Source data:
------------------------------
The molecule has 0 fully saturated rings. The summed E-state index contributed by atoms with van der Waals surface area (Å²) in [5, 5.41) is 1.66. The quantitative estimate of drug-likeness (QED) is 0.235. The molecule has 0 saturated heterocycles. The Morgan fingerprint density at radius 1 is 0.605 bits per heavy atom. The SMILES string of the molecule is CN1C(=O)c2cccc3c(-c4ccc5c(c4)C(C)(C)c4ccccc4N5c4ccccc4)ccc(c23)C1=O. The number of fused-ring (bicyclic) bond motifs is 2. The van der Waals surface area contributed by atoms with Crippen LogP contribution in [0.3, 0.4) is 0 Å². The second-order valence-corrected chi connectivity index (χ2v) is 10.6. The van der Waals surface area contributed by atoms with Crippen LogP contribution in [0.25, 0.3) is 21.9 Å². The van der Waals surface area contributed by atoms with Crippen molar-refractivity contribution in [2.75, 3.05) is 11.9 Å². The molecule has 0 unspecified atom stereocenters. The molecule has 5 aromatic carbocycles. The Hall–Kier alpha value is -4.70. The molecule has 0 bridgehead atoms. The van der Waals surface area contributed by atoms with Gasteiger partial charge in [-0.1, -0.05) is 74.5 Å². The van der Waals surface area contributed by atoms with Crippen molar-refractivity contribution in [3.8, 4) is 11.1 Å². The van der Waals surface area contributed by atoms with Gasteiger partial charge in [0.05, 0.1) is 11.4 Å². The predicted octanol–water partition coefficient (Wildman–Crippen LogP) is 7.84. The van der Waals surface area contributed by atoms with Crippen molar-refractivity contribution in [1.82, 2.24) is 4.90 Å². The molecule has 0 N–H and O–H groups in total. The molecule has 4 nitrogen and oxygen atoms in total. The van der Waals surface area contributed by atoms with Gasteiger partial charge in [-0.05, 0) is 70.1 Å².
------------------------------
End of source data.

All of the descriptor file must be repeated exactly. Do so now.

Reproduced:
The molecule has 0 fully saturated rings. The summed E-state index contributed by atoms with van der Waals surface area (Å²) in [5, 5.41) is 1.66. The quantitative estimate of drug-likeness (QED) is 0.235. The molecule has 0 saturated heterocycles. The Morgan fingerprint density at radius 1 is 0.605 bits per heavy atom. The SMILES string of the molecule is CN1C(=O)c2cccc3c(-c4ccc5c(c4)C(C)(C)c4ccccc4N5c4ccccc4)ccc(c23)C1=O. The number of fused-ring (bicyclic) bond motifs is 2. The van der Waals surface area contributed by atoms with Crippen LogP contribution in [0.3, 0.4) is 0 Å². The second-order valence-corrected chi connectivity index (χ2v) is 10.6. The van der Waals surface area contributed by atoms with Crippen LogP contribution in [0.25, 0.3) is 21.9 Å². The van der Waals surface area contributed by atoms with Crippen molar-refractivity contribution in [2.75, 3.05) is 11.9 Å². The molecule has 0 unspecified atom stereocenters. The molecule has 5 aromatic carbocycles. The Hall–Kier alpha value is -4.70. The molecule has 0 bridgehead atoms. The van der Waals surface area contributed by atoms with Gasteiger partial charge in [-0.1, -0.05) is 74.5 Å². The van der Waals surface area contributed by atoms with Crippen molar-refractivity contribution in [3.8, 4) is 11.1 Å². The van der Waals surface area contributed by atoms with Gasteiger partial charge in [0.05, 0.1) is 11.4 Å². The predicted octanol–water partition coefficient (Wildman–Crippen LogP) is 7.84. The van der Waals surface area contributed by atoms with Crippen molar-refractivity contribution in [1.82, 2.24) is 4.90 Å². The molecule has 0 N–H and O–H groups in total. The molecule has 4 nitrogen and oxygen atoms in total. The van der Waals surface area contributed by atoms with Gasteiger partial charge in [-0.05, 0) is 70.1 Å².